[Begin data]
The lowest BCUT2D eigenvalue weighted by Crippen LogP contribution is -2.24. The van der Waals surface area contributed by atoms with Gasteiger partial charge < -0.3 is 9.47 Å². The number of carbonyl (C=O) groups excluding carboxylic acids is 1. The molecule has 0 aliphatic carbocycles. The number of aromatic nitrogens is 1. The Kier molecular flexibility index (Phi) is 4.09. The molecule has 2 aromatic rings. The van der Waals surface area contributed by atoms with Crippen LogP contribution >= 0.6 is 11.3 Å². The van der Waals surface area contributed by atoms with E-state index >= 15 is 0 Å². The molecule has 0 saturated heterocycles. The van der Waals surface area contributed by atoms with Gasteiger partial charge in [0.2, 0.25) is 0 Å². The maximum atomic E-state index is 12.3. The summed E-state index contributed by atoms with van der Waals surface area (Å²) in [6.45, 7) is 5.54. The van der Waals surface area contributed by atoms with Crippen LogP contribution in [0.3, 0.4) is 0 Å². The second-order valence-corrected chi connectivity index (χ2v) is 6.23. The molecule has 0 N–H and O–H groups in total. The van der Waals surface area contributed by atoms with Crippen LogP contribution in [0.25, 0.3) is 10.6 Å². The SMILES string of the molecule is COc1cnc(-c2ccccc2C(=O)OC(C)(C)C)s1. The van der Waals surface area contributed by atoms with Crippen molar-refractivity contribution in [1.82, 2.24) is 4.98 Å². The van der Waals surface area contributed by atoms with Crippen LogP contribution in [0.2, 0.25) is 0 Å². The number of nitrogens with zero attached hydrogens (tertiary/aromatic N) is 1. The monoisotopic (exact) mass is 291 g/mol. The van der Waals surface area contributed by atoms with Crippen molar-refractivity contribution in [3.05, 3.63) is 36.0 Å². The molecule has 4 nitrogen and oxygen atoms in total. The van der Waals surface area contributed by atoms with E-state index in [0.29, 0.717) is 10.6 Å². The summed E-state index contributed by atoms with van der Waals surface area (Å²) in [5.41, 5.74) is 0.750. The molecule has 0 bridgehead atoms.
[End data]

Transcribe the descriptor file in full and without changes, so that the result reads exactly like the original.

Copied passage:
The lowest BCUT2D eigenvalue weighted by Crippen LogP contribution is -2.24. The van der Waals surface area contributed by atoms with Gasteiger partial charge < -0.3 is 9.47 Å². The number of carbonyl (C=O) groups excluding carboxylic acids is 1. The molecule has 0 aliphatic carbocycles. The number of aromatic nitrogens is 1. The Kier molecular flexibility index (Phi) is 4.09. The molecule has 2 aromatic rings. The van der Waals surface area contributed by atoms with Crippen LogP contribution >= 0.6 is 11.3 Å². The van der Waals surface area contributed by atoms with E-state index >= 15 is 0 Å². The molecule has 0 saturated heterocycles. The van der Waals surface area contributed by atoms with Gasteiger partial charge in [0.2, 0.25) is 0 Å². The maximum atomic E-state index is 12.3. The summed E-state index contributed by atoms with van der Waals surface area (Å²) in [6.45, 7) is 5.54. The van der Waals surface area contributed by atoms with Crippen LogP contribution in [0.3, 0.4) is 0 Å². The second-order valence-corrected chi connectivity index (χ2v) is 6.23. The molecule has 0 N–H and O–H groups in total. The van der Waals surface area contributed by atoms with Crippen LogP contribution in [0.25, 0.3) is 10.6 Å². The SMILES string of the molecule is COc1cnc(-c2ccccc2C(=O)OC(C)(C)C)s1. The van der Waals surface area contributed by atoms with Crippen molar-refractivity contribution in [1.82, 2.24) is 4.98 Å². The van der Waals surface area contributed by atoms with Crippen LogP contribution in [0.2, 0.25) is 0 Å². The number of nitrogens with zero attached hydrogens (tertiary/aromatic N) is 1. The monoisotopic (exact) mass is 291 g/mol. The van der Waals surface area contributed by atoms with Crippen molar-refractivity contribution in [3.05, 3.63) is 36.0 Å². The molecule has 4 nitrogen and oxygen atoms in total. The van der Waals surface area contributed by atoms with E-state index in [0.29, 0.717) is 10.6 Å². The summed E-state index contributed by atoms with van der Waals surface area (Å²) in [5.41, 5.74) is 0.750. The molecule has 0 bridgehead atoms.